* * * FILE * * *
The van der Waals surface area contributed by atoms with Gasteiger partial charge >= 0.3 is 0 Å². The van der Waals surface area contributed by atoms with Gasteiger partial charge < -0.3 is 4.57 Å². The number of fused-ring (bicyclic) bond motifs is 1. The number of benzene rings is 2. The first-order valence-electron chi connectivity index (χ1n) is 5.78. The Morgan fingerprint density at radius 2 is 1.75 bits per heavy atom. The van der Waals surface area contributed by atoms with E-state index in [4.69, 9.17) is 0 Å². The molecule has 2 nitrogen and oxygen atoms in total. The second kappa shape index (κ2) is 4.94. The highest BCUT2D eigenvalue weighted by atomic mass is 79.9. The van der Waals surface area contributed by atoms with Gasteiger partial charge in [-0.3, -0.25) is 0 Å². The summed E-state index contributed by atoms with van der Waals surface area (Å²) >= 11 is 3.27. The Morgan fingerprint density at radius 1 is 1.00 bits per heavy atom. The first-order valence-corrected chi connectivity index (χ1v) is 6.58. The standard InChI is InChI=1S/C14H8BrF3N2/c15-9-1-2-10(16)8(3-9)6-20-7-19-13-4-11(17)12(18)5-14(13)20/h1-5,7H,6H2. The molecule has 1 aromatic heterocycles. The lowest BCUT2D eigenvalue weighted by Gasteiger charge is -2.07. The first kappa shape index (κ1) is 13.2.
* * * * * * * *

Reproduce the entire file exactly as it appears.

The van der Waals surface area contributed by atoms with Gasteiger partial charge >= 0.3 is 0 Å². The van der Waals surface area contributed by atoms with Gasteiger partial charge < -0.3 is 4.57 Å². The number of fused-ring (bicyclic) bond motifs is 1. The number of benzene rings is 2. The first-order valence-electron chi connectivity index (χ1n) is 5.78. The Morgan fingerprint density at radius 2 is 1.75 bits per heavy atom. The van der Waals surface area contributed by atoms with E-state index in [4.69, 9.17) is 0 Å². The molecule has 2 nitrogen and oxygen atoms in total. The second kappa shape index (κ2) is 4.94. The highest BCUT2D eigenvalue weighted by atomic mass is 79.9. The van der Waals surface area contributed by atoms with Gasteiger partial charge in [-0.3, -0.25) is 0 Å². The summed E-state index contributed by atoms with van der Waals surface area (Å²) >= 11 is 3.27. The Morgan fingerprint density at radius 1 is 1.00 bits per heavy atom. The first-order valence-corrected chi connectivity index (χ1v) is 6.58. The standard InChI is InChI=1S/C14H8BrF3N2/c15-9-1-2-10(16)8(3-9)6-20-7-19-13-4-11(17)12(18)5-14(13)20/h1-5,7H,6H2. The molecule has 1 aromatic heterocycles. The lowest BCUT2D eigenvalue weighted by Gasteiger charge is -2.07. The first kappa shape index (κ1) is 13.2.